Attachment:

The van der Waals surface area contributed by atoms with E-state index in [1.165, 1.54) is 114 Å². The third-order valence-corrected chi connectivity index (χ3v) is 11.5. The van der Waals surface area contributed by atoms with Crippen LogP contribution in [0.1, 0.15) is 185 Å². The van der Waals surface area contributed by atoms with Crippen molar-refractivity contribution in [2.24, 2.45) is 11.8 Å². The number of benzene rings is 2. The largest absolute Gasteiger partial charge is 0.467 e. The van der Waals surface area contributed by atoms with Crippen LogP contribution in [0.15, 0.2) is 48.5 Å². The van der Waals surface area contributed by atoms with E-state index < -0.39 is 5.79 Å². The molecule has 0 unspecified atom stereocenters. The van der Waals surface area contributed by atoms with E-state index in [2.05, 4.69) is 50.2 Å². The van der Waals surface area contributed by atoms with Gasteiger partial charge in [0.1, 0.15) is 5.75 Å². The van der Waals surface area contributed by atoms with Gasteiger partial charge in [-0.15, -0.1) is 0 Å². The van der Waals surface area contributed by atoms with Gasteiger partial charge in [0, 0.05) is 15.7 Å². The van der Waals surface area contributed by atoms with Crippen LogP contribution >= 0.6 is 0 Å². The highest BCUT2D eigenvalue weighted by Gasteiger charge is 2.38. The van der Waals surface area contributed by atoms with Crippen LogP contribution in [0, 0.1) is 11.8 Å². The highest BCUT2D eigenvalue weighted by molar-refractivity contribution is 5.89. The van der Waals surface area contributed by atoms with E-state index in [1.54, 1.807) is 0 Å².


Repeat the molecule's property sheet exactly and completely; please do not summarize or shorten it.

The van der Waals surface area contributed by atoms with E-state index in [1.165, 1.54) is 114 Å². The third-order valence-corrected chi connectivity index (χ3v) is 11.5. The van der Waals surface area contributed by atoms with Crippen LogP contribution in [0.1, 0.15) is 185 Å². The van der Waals surface area contributed by atoms with Crippen molar-refractivity contribution in [2.24, 2.45) is 11.8 Å². The number of benzene rings is 2. The largest absolute Gasteiger partial charge is 0.467 e. The van der Waals surface area contributed by atoms with Crippen LogP contribution in [0.15, 0.2) is 48.5 Å². The van der Waals surface area contributed by atoms with E-state index < -0.39 is 5.79 Å². The molecule has 0 unspecified atom stereocenters. The van der Waals surface area contributed by atoms with E-state index in [2.05, 4.69) is 50.2 Å². The van der Waals surface area contributed by atoms with Gasteiger partial charge in [0.1, 0.15) is 5.75 Å². The van der Waals surface area contributed by atoms with Gasteiger partial charge in [-0.15, -0.1) is 0 Å². The van der Waals surface area contributed by atoms with Gasteiger partial charge in [0, 0.05) is 15.7 Å². The van der Waals surface area contributed by atoms with Crippen LogP contribution >= 0.6 is 0 Å². The highest BCUT2D eigenvalue weighted by Gasteiger charge is 2.38. The van der Waals surface area contributed by atoms with Crippen LogP contribution in [0, 0.1) is 11.8 Å². The highest BCUT2D eigenvalue weighted by molar-refractivity contribution is 5.89. The van der Waals surface area contributed by atoms with E-state index in [1.54, 1.807) is 0 Å².